Ford Motor

InfluenceMap Score
E
Performance Band
n/a
Organisation Score
35%
Relationship Score
Sector:
Automobiles
Head​quarters:
Dearborn, United States
Brands and Associated Companies:
Lincoln, Mercury, F 150, Mustang
Official Web Site:

Ford Motor Company (Ford) appears to have influenced for weaker reforms to emissions testing and does not appear to support EU NOx policy. In an email from Ford to the European Commission sent on March 19 2015, Ford stated that “together with ACEA” they had actively participated in the technical discussions over RDE. Ford described EC proposals as “contrary to all principles of good regulation, and therefore, unacceptable for the automotive industry.” Correspondingly, Ford encouraged the European Commission to include provisions that relaxed testing stringency and introduced a delayed phasing-in of the new testing procedures, in line with ACEA’s proposals. Transport and Environment director, Greg Archer, has also suggested that "Ford influenced in the UK at a very high level" for support of a weakened Conformity Factor in a recent vote by Member States in the EC. Ford also appears to suggest that they are preparing for the delayed implementation of testing reform and that the European Commission had assured them that if this did not happen the stringency of meeting the corresponding NOx targets would be relaxed. Although on their website they have also recognized the role of Euro 5 and 6 standards in reducing NOx emissions in vehicles, in their Annual Findings Ford appear to stress the negative commercial impacts of EU NOx regulations. In addition, Ford of Britain Chairman and Managing Director Mark Ovenden appears generally to oppose EU NOx policy, arguing instead for a market approach for meeting “CO2 and air quality goals.” Ford is a member of ACEA.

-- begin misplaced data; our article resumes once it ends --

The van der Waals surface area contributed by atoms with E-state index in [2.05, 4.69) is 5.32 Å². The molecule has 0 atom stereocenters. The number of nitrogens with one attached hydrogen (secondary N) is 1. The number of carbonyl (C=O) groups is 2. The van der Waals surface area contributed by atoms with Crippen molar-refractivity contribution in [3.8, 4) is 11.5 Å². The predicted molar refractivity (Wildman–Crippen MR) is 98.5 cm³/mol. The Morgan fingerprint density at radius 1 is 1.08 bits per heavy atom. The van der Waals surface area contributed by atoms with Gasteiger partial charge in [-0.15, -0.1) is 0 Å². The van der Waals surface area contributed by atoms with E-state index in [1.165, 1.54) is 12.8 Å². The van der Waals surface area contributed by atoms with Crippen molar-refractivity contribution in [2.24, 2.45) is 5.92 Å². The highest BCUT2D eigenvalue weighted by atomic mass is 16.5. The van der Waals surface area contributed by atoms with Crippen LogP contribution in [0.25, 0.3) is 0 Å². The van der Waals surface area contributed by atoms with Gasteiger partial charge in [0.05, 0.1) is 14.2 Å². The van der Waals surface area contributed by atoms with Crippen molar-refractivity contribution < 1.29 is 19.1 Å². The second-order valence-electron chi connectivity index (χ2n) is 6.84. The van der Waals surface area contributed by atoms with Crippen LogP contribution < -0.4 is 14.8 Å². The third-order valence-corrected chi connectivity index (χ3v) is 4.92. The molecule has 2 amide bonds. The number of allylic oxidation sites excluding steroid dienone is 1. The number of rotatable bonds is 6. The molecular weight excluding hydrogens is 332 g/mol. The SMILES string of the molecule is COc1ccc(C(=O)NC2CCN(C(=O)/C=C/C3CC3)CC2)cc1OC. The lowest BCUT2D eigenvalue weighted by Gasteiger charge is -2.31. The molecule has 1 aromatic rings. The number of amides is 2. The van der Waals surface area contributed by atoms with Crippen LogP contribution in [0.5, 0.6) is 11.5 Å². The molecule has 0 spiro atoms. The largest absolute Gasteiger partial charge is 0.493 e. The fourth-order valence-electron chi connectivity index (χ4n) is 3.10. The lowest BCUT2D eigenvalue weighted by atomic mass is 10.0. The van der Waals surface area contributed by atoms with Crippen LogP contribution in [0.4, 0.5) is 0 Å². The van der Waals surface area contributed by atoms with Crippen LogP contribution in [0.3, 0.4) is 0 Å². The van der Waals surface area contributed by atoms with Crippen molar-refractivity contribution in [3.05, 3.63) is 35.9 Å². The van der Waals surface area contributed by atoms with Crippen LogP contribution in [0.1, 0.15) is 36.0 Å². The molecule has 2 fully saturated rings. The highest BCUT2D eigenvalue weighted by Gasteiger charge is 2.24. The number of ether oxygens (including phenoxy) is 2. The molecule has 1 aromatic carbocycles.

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How to Read our Relationship Score Map

In this section, we depict graphically the relationships the corporation has with trade associations, federations, advocacy groups and other third parties who may be acting on their behalf to influence climate change policy. Each of the columns above represents one relationship the corporation appears to have with such a third party. In these columns, the top, dark section represents the strength of the relationship the corporation has with the influencer. For example if a corporation's senior executive also held a key role in the trade association, we would deem this to be a strong relationship and it would be on the far left of the chart above, with the weaker ones to the right. Click on these grey shaded upper sections for details of these relationships. The middle section contains a link to the organization score details of the influencer concerned, so you can see the details of its climate change policy influence. Click on the middle sections for for details of the trade associations. The lower section contains the organization score of that influencer, the lower the more negatively it is influencing climate policy.